Sunday, July 29, 2007

Grinding It Out

Another week down! I must admit that I'm about ready to start racing again because race weeks, and the races themselves, are a lot easier than what I've been doing as of late. Today underscored this fact.

Three weeks of aggressive training have started to take their toll. Key workouts are starting to get a lot harder to hit spot on, and my "top end" just isn't there. Legs are fairly stiff and sore just about daily, but surprisingly, my motivation has never been higher. My head has been the only thing that has kept me in the game up to this point in time, because my body wanted to hit the sidelines about a week ago!

I'm taking a bit of a gamble and pushing harder than ever in hopes that the extra work, coupled with an aggressive taper/sharpening phase, will bring about an adaptation/level of fitness that I've yet to ever achieve; Lord knows that I'll need it come August 19th if I want to finish even remotely close to the likes of Lessing, Andersson and Co.

Yesterday's pace ride was off by about 1 mph but I forged ahead, finished the rest of the day's workload up and ate as much as possible so that I'd have a shot at laying down the week's final big session today: A 60 mile intensive endurance ride immediately followed by a 9 mile run.

Normally, I wouldn't make too much out of a session like this, as the distances aren't anything novel for me. What made the day so tough was the residual fatigue coupled with the heat and humidity we've been facing (a cool day, I know, for you Atlanta boys (Jason & Andy) if you're reading!). Thanks to my coaching workload, I didn't hit the road until 10:30 a.m., so I was subjected to a mid day sun for about 4 hours. Fun.

Surprisingly, I felt great on the bike, sitting upright throughout and easily mashing the 53 x 15 - 13 @ 21 - 24 mph for about 2 hours and 45 minutes. I felt as though I had a tail wind at my back the entire ride as the rollers seemed to offer little in the way of resistance. The legs were feeling very strong.

However... by the time I got back into my apartment, the thought of heading back out the door for an hour of running didn't seem all that appealing. As I stripped down and stepped on the scale, I realized that part of my reluctance stemmed from a slight case of dehydration; even with my best attempts (they weren't good enough in retrospect) I had still lost about 5 lbs. of water weight.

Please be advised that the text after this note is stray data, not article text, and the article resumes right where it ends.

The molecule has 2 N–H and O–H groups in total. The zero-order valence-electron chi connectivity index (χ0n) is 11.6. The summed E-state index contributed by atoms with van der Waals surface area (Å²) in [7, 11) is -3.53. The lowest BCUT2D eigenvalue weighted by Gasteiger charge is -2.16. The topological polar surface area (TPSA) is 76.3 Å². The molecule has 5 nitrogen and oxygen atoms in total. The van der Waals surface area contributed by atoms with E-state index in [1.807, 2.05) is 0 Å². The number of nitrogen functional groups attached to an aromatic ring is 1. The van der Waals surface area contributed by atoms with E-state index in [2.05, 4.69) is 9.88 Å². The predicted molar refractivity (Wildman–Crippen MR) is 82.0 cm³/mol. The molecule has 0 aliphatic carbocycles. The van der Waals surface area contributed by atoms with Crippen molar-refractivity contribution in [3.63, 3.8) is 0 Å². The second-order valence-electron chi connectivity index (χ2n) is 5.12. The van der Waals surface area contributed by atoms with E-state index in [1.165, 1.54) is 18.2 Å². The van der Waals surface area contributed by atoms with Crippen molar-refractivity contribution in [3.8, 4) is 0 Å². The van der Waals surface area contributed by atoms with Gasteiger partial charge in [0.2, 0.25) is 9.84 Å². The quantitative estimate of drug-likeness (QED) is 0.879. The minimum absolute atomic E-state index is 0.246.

No Bueno.

I downed a glass of lemonade, mulled about for a few moments and then stepped back out into the heat, moving ahead like a zombie.

As I passed through the first couple of landmarks that I use for daily time checks when running (a good way to figure out how fatigued the body really is), it was evident that although I wasn't feeling so great, my legs were moving right along. So... there would be no excuses today. I had to just suck it up and deal with the fatigue as it set in.

And set in it did. As I ran through Annisquam Village and across the private beach that looks out towards the Ipswich Bay, I spent some time contrasting my state of dehydration-induced fatigue against the fun that the 100+ people lining the ocean's edge were having. Why was I out here punishing myself when I could be splashing about in the water while sipping a cool beverage? Ultimately, my reflections gave way to the fact that I still had about 30 minutes of running left to complete, and fatigue or no fatigue, there was only 1 way to get home, so I onward I pushed.

The last 15 minutes of today's suffer-fest were worse than any long course triathlon I've ever completed, although not quite as bad as my '06 Boston Marathon experience (I thought that the Grim Reaper would be paying me a premature visit that day!). I maintained my focus, chalking the session up as a "mental toughness" day and stepped back into my apartment once more, thankful to have the worst behind me.

All of this hard work really helps to keep things in perspective; the reality of the situation is this: The infrequent, fleeting moments of glory that one does experience on the athletic field are the end product of nothing more than a consistent, day-in-day-out commitment to hard-core training.

As one of my favorite marathon runners of all time, Australia's Rob de Castella once said, "Running well is a matter of having the patience to persevere when you are tired and not expecting instant results. The only secret is that it is consistent, often monotonous, boring, hard work. And it's tiring."

Right on Deek.

I'll try to keep that quote in mind next week as I cap the working phase of my current training cycle. Taper time (1 week away!) is sounding pretty good right about now.


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